Three years ago, after selling my first company at the age of 34, I started consulting as a turn-around CEO. Working for both investors and business owners was interesting, but I’d be lying if I also didn’t say it was difficult. Often the culture of the company was worn down, finances tight, and the employees understandably tired. The pace of change required for success would be even more stressful, and the investment needed to understand and test new business models were high. Worse though was the time it would take to make these changes, involving bids, contractors, too many meetings, and long wait times for project completion.
Previous to that, I spent 10 years at my first real startup company. With great mentors and Board of Directors, I built a very successful company (Remote Medical International) which delivered medical training, equipment, supplies, and telemedicine for organizations like the National Science Foundation, Shell, Chevron, the Outdoor Industry and Defense Contractors. I started that company at the age of 23, knowing almost nothing about business. I relied on books, business courses, and the fact that I could pick people who had great potential and ability - people who were smarter than me in their area of expertise. We were ranked in the INC 500 list of fastest growing private companies in the United States three times during my tenure and while stressful at times, I enjoyed every second of it.
Building a dream team
Since then, I’ve built and sold another company, and worked with a variety of clients to remove the barriers to growth. It’s worked well, although it’s been tough. What I wanted as the CEO or Advisor to the CEO is to have a team of experts that could move quickly. I wanted to create systems for us to leverage our talents to maximize our efficiency, developers who could rapidly test and iterate marketing messages, product design, and software systems. We needed marketing experts who could come up with creative ideas quickly and measure them. Sales experts who could analyze current systems and make incremental, measurable systems to increase effectiveness. We also needed a project manager who could manage both our team and client communication using Agile/Scrum for rapid iteration and fast execution.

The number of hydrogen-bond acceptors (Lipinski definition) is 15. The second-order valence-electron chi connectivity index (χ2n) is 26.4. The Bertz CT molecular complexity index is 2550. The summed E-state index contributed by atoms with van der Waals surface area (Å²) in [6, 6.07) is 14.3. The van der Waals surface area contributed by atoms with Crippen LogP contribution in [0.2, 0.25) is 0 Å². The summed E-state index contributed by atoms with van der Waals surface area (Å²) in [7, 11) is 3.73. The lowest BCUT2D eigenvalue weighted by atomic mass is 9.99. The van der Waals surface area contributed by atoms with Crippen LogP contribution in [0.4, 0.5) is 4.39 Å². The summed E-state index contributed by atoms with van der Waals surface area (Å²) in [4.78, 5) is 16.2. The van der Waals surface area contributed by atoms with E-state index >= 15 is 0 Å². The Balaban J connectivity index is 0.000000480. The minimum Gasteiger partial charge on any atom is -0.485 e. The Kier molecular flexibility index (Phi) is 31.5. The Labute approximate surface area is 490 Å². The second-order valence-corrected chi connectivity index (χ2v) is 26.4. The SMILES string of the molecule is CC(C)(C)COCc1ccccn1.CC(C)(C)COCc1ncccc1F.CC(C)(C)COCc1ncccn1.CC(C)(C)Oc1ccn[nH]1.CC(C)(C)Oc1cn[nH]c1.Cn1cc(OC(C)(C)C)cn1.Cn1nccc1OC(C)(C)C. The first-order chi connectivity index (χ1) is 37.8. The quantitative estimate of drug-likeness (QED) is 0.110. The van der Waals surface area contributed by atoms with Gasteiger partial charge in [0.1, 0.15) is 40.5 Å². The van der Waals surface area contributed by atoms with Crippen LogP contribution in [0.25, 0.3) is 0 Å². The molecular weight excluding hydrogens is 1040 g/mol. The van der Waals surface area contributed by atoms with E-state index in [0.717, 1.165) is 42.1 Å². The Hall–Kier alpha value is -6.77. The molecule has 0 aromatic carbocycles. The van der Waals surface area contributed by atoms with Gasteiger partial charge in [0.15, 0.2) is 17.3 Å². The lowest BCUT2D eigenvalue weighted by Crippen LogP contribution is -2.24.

Founders should lead their companies, and have the resources to be effective
I have an ethical and analytical problem with replacing a founder or business owner. As a founder of quite a few companies, it’s a personal belief in part, but the founder has the vision and passion which can’t be replaced. They often have the rapport with the staff and hit a wall in growth where they don’t have the skills or experience to move the company to the next level. That’s where we are focused.
Our new strategy
The name Agema comes from a unit in the Macedonian army who escorted the king into battle. They were light and fast and used light weapons, yet they were one of the most elite and effective units. It’s exactly what we do in the business context. We analyze, leverage our combined experience, and use technology to our advantage. Six months ago, we started building that team and we’re still at it. We’ve brought on several more full-time employees and successfully launched two more startups - more about that in future posts. We have a full-time project manager, and I have to say it’s been the most rewarding work environment I’ve been in.
So here we are. We are busy creating and testing marketing plans, developing new strategies, building two websites, designing and testing a new product, and defining a sales process for clients right now. We’ve formalized a retainer-based coaching program to help business leaders navigate and drive rapid, sustainable business growth, as a team-based resource with impressive insight and capabilities. We move quickly, we move intelligently, and I’m looking forward to our new future.
We’re ready for you
With increased capacity, we are available for new clients and eager to talk with you. Please contact us anytime. We look forward to talking with you.